Thursday, August 03, 2006

Bill Moyers and Pema Chodron

Bill Moyers and Pema Chodron have a good discussion on PBS

I caught some of this while trying to feed my two infants, and what I saw was quite good. I'm very interested in her notion of Shenpa. Quite interesting.

A fellow blogger gives a review of the show.

Sunday, July 30, 2006

More Free Podcasts

Upaya Zen Center in Santa Fe has 16 free podcasts, many Stephen Batchelor.

They're doing some good work in a prison in Concord New Hampshire, up at Aryaloka.

Clear Vision is an important right livelihood business, providing educational material for schools, and other DVDs and media.

Wednesday, July 26, 2006



The above is Dhammarati's blog. He led the last retreat I was on, I think he's awsome. I'm in the process of reading what so far are sad stories of complicated loss, in his blog from the beginning of the year.

I had a lovely retreat at Aryaloka. The retreat was the height of harmony, I had deep meditations, I continue to go deeper into the dharma, and the fellowship and communion with others was wonderful.

I'm posting monthly to Jalaka, so much of my writing energy about going for refuge has gone there.

Monday, June 05, 2006

Free Dharma


There are some free books at the following site, which is Sangharakshita's site. There was a new book last time I checked so, I won't even begin to list them, but I'll note that it's not just Sangharakshita's work, there's also a book by Nagabodhi last time I checked.

For mp3 files, check out Dharmachakra. They too are very much in the process of change, and are making more and more available free. I bought the complete talks (now it's incomplete since he's made some more) of Sangharakshita in my own personal effort for them to make enough money to begin to make it all free. Buy a CD, and speed the organization to making more and more free.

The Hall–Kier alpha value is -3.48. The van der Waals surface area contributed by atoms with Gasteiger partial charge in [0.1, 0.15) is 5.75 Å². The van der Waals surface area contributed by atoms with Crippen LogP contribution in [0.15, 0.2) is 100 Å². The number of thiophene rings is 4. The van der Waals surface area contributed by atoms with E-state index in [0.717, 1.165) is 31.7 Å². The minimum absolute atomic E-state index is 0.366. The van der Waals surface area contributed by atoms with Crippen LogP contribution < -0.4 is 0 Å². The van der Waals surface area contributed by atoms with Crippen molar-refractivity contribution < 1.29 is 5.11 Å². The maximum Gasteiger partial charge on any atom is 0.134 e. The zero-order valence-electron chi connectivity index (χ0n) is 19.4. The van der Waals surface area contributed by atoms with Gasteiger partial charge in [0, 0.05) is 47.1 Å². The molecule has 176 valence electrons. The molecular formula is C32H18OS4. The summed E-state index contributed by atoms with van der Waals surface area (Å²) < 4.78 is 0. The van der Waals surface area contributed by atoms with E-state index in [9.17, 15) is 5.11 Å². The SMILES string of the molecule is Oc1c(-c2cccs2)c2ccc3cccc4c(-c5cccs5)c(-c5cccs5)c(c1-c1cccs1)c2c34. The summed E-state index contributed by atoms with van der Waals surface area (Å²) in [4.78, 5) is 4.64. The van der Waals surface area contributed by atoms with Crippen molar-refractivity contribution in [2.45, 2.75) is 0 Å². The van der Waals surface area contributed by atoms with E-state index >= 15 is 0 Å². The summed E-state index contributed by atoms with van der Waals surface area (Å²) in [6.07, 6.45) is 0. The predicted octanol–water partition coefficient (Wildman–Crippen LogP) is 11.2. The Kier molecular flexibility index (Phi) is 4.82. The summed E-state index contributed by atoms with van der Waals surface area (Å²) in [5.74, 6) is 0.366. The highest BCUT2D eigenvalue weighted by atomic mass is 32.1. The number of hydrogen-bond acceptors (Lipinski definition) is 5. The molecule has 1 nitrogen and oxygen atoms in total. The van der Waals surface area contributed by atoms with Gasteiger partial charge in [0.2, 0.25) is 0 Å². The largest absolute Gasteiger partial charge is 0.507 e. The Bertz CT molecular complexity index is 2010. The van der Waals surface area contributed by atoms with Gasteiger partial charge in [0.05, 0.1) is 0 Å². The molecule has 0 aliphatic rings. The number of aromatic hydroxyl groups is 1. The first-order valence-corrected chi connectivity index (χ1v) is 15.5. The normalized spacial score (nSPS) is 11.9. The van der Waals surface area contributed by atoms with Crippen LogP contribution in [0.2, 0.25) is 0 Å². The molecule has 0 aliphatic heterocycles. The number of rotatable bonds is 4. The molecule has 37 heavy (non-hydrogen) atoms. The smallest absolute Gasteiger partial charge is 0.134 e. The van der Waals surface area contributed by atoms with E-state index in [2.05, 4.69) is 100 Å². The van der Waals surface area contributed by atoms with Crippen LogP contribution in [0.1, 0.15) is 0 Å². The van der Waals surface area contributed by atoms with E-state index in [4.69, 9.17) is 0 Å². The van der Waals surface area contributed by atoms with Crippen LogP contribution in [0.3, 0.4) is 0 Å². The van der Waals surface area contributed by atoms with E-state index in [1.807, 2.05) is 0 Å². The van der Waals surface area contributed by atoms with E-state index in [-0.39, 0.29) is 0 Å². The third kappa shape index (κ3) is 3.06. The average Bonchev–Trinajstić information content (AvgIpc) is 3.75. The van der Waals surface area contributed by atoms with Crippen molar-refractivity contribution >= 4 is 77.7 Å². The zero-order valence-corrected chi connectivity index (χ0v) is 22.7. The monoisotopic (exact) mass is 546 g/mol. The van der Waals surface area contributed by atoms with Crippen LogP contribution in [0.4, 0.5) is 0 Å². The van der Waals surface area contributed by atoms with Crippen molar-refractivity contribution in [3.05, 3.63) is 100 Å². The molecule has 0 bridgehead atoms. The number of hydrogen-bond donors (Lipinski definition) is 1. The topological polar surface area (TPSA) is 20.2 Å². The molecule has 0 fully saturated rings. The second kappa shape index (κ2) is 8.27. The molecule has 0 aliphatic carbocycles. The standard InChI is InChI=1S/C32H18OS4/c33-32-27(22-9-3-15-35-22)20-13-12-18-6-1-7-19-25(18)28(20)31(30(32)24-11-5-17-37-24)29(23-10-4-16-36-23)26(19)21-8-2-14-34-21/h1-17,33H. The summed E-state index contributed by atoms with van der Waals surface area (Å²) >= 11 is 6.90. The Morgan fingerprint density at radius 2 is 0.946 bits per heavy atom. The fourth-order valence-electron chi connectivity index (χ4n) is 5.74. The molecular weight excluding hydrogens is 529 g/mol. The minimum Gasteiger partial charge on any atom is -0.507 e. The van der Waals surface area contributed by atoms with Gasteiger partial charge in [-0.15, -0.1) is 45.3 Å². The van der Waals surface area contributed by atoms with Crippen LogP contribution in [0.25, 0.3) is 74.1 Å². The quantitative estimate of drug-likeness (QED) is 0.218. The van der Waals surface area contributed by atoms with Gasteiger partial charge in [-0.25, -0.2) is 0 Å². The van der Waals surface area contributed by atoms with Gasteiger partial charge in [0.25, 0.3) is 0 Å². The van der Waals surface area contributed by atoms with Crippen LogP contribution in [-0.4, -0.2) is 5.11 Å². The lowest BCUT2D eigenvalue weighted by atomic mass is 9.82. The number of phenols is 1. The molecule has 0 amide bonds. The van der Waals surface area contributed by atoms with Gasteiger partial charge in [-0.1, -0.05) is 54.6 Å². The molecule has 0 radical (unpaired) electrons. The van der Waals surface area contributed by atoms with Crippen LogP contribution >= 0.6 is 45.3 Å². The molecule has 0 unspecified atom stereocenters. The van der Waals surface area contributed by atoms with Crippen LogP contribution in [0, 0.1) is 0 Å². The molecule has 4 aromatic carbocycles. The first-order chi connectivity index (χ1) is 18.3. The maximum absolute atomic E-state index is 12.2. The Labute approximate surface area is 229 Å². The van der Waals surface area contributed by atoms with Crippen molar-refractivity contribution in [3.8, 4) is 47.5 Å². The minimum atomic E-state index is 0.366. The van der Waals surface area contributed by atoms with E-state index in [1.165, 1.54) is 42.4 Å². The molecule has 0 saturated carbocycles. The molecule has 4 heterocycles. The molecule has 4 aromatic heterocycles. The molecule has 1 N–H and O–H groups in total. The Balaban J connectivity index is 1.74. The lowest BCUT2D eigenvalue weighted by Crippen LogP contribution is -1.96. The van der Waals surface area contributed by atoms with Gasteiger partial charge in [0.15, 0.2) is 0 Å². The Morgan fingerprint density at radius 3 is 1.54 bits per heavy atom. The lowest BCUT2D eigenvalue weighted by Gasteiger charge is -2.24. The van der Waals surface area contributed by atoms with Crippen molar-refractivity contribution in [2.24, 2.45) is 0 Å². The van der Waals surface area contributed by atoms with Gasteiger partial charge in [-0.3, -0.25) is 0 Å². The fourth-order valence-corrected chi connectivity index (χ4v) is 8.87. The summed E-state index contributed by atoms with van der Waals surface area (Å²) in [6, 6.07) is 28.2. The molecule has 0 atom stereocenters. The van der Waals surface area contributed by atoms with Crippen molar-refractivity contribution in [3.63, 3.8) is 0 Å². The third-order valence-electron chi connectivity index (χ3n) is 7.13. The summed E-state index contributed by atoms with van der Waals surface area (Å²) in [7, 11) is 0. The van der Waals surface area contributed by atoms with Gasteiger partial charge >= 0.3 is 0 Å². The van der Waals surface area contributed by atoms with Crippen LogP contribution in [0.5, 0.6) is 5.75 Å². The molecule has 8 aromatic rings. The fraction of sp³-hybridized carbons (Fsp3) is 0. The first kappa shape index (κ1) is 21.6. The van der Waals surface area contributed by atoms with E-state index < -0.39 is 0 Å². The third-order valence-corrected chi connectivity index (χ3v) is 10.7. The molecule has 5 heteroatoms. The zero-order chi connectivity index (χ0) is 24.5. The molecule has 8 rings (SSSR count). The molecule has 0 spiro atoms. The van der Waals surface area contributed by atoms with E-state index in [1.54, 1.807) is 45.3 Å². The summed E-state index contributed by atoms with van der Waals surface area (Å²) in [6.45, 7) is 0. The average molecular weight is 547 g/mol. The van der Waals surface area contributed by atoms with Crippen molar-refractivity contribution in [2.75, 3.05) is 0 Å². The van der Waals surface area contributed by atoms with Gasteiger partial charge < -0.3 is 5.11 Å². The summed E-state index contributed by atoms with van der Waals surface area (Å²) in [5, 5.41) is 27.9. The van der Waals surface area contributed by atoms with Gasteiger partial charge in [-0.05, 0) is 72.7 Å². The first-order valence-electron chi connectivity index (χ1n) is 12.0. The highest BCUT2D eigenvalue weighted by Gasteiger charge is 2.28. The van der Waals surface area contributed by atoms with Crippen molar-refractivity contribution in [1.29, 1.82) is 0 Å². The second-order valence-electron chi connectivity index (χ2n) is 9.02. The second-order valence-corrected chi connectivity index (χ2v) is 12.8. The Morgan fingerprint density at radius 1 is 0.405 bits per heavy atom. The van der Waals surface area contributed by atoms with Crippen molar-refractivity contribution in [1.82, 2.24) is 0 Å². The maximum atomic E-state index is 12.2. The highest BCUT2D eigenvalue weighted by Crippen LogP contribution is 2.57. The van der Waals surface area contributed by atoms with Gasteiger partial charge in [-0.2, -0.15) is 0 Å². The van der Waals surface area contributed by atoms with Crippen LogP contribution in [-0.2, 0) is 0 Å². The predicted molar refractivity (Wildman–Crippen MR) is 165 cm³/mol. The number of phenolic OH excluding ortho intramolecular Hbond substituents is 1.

I'm going to post this thus far, but there's more work to be done on it, come back to see more links.


There is a large collection of the ancient writings. One is here. One is here.

The Tricycle podcast archives is pretty good.

Sunday, June 04, 2006

Change Your Mind Day

We met for lunch at a cool place Seth picked out. Change Your Mind Day did end up going to the alternate location, which was the Pure Land Buddhist Church on Riverside Drive, in the 90's. There was dancing and talks, with short meditation. This is my 3 great NYC sangha event, and it was once again interesting in seeing all kinds of people, and seeing the different ways people practice. Laurie Anderson told some stories, which was cool, and there were talks. The Buddhist dances were pretty cool too. Vajramati, Trebor, Alyssa and I went for coffee after we'd had enough, and that was fun to.

Saturday, May 20, 2006


Manjusvara visited New York City, and he lead sangha night, and on Saturday he had a workshop. I will be buying his book, if you're in the U.S.A. you can order it off the FWBO-NYC web site. And there's more information about the workshops at Wolf At The Door. I highly recommend the book if you want to have fun writing with imaginative exercises, with lessons on yourself and mindfulness.

Thursday, May 11, 2006

Vessak Day

Vessak Day celebration was interesting in the same way as the charnel ground meditations; I felt the larger NYC sangha. This was more so, with a procession for a few blocks with what I learned was the Buddhist flag—five vertical stripes and 5 horizontal. Vajramati says it can be any color. I imagined a Rothko one, with 5 different kinds of black. At one point someone said, “hurry hurry,” to get us all across the street. Someone not associated with the procession said, “slower, slower.” I said, “a perfection of wisdom teaching!”

Inside the Shambhala center, I had the misfortune to sit behind a pillar and not see much. It focused on including the three traditions, Theravada, Mahayana and Vajrayana with initial chanting and whatnot. There was a play by some children of Sri Lankan heritage from the Theravadan vihara in Staten Island. One of our sangha members had to leave when he hear, “now part 5.” It had many more parts than that. Later the kids came out and sang, which was not on the program. I thought it was cute the way the mothers coached them from the audience to sing louder or move. I liked the talk by a Korean woman who spends 6 weeks in a cave twice a year, except she was anti-therapy.